Master of Science in Information Science (MSIS) Overview

The Master of Science in Information Science Program is a 48-unit, two-year program. The MSIS curriculum educates students in the theory and practice of analyzing, organizing, representing and retrieving information.

Please note: A new curriculum has been approved. Students entering in the Fall semester of 2013 or after should visit the new curriculum page. Current students who entered prior to Fall semester 2013 should refer to the older curriculum page.

For more information about the MSIS program, please contact us via e-mail or call 919.962.8366.

Program Mission and Goals

The goal of the MSIS program is to enable students to contribute to the design, development, and maintenance of information systems and networks; lead the development of new technologies and new applications relating to the delivery of information; and demonstrate a theoretical knowledge of information science, including the theory of information storage and retrieval, systems science, and social, political, and ethical implications of information systems.

MSIS graduates are prepared to:

  1. Apply critical thinking to a particular challenge that might be experienced in a professional setting. They will be able to evaluate the strengths and weaknesses of particular solutions, and use concrete examples to clarify the challenge and its possible solutions.
  2. Apply standard professional tools to problem definition and solution. They will be aware of the classic and current tools and technologies available to information professionals, and will be able to select and apply those tools and technologies to information problems.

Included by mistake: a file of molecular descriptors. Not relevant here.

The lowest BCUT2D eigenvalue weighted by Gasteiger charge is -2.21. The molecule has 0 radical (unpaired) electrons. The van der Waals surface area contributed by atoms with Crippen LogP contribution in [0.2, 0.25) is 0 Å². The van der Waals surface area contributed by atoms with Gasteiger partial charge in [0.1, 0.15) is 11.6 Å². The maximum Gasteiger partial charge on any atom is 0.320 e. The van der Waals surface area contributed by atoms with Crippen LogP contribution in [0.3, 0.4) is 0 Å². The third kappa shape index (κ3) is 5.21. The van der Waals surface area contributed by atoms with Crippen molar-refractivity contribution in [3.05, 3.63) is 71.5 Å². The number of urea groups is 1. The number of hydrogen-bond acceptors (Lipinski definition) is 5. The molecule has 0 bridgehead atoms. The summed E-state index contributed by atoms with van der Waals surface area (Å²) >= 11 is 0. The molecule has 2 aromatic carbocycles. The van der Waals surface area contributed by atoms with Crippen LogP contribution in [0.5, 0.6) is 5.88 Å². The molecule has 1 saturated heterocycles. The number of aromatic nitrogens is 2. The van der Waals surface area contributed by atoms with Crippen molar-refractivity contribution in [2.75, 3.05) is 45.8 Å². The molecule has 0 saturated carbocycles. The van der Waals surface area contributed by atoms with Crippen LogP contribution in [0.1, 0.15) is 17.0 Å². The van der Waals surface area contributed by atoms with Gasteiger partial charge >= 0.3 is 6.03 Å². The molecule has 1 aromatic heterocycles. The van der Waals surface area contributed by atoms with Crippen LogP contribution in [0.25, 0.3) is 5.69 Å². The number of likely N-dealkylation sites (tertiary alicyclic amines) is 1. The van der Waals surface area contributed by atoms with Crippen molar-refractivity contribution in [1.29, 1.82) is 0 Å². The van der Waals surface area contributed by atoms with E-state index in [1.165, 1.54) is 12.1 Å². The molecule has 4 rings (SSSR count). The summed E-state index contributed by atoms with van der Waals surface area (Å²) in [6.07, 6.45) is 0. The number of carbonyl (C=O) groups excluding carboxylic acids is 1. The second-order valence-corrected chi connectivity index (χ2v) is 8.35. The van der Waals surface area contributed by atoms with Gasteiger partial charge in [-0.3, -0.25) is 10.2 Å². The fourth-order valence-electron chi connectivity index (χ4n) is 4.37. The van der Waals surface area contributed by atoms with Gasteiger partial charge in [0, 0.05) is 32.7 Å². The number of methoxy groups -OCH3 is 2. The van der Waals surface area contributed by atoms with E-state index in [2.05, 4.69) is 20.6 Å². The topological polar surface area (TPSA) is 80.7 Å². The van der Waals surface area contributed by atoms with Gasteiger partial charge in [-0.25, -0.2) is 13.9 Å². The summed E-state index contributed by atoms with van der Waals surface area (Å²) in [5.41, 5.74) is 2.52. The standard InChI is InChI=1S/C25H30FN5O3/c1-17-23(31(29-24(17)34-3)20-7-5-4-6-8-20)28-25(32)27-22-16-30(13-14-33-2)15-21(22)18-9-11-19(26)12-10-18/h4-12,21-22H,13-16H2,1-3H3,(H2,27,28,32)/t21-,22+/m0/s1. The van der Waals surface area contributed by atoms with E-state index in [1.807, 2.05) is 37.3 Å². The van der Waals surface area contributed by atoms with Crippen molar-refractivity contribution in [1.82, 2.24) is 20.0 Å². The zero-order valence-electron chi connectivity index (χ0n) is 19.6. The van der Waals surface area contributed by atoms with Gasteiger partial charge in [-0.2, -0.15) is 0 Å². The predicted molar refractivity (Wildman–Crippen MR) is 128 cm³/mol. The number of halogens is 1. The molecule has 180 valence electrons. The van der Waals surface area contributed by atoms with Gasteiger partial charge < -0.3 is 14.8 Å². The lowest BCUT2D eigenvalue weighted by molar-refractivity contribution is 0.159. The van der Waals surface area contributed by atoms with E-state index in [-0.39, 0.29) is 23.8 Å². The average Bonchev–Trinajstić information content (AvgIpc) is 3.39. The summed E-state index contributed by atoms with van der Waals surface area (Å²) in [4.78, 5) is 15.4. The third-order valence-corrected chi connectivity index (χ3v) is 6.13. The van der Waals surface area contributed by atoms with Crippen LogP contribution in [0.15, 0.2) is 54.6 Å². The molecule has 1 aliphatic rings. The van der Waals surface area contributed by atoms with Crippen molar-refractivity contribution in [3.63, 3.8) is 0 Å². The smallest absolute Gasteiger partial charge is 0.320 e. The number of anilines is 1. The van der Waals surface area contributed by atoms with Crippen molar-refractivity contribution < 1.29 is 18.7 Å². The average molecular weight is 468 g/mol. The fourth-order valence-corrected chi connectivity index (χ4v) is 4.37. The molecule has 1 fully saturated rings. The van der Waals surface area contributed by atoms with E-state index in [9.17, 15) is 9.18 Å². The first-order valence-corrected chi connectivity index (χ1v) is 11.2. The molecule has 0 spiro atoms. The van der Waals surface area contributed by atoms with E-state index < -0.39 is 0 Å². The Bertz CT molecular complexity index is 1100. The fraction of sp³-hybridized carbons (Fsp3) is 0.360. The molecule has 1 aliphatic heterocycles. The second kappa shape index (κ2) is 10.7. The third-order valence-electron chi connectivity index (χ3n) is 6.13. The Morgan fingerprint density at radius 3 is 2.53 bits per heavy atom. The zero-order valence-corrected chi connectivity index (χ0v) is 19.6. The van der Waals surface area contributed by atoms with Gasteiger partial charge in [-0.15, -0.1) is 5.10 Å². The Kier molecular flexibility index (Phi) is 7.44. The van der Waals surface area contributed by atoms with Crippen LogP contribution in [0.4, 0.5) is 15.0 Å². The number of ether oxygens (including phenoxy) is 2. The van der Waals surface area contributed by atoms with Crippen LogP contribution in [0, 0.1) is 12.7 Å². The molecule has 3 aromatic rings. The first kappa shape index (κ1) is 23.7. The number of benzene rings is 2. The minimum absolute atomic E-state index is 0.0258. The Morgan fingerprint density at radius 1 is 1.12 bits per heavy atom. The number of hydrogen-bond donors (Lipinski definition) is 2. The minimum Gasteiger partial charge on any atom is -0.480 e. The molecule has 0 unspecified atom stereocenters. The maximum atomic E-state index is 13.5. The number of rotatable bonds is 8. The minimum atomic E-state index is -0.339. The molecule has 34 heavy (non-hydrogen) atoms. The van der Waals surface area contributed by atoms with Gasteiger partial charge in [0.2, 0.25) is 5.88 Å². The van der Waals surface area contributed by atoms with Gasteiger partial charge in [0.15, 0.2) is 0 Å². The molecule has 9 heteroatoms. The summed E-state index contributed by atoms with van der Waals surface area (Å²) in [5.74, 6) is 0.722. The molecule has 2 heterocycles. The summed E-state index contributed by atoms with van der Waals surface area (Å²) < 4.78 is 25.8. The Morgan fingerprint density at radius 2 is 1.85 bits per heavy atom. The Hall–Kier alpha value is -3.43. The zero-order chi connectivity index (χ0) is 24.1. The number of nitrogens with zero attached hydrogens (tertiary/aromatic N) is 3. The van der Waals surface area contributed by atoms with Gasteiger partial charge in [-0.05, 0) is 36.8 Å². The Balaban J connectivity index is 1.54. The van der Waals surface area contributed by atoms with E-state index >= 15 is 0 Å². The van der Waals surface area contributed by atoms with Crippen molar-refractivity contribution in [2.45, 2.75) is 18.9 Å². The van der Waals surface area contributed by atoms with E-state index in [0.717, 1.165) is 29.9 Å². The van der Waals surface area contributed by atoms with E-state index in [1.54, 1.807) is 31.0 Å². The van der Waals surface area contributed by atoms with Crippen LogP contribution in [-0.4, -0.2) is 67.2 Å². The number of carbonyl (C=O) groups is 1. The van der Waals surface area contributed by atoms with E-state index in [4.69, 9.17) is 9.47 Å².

3. Apply ideas, theories, and empirical evidence to solve problems that information professionals might face in the workplace.
  4. Demonstrate a nuanced understanding of a particular information setting/context, including the needs of the users; the types of materials being collected; the realities of budget, management, and organizational structure; the types of challenges faced and ways to address those challenges; new/current professional and research developments pertinent to the setting/context; the influences of social and political milieu on the setting/context; and how quality may be defined and assessed within that setting/context.
  5. Express their ideas clearly. They will be able to describe problems/challenges, situations, and solutions in an understandable way; synthesize ideas from multiple sources, and engage with those ideas in depth; and develop an argument in a coherent and logical manner.

Courses on the Cutting Edge of Information Science from UNC SILS on Vimeo.

Career Prospects

The information industry is one of the fastest-growing in the US economy: the US Dept. of Labor estimates that, by 2018, there will be over three million jobs available in the information industry – a growth of 118,000 jobs over the next four years.

MSIS graduates typically enter careers focused on the design, implementation, evaluation, and administration of information systems, such as:

  • American Library Association accredited logodatabases
  • social media
  • digital libraries
  • multimedia
  • the World Wide Web
  • instructional technologies
  • digital curator
  • emerging technologies

Job titles of recent MSIS graduates include:

  • IT analyst
  • Web services librarian
  • Web developer
  • systems analyst
  • usability analyst
  • applications analyst
  • database administrator

Field Experience

MSIS students may gain professional experience in an information organization, while receiving class credit through the Field Experience Program. Students are mentored by a supervising professional in the organization, as well as by a SILS professor.


For information on tuition, fees, and other financial information, please refer to the Financial Information page.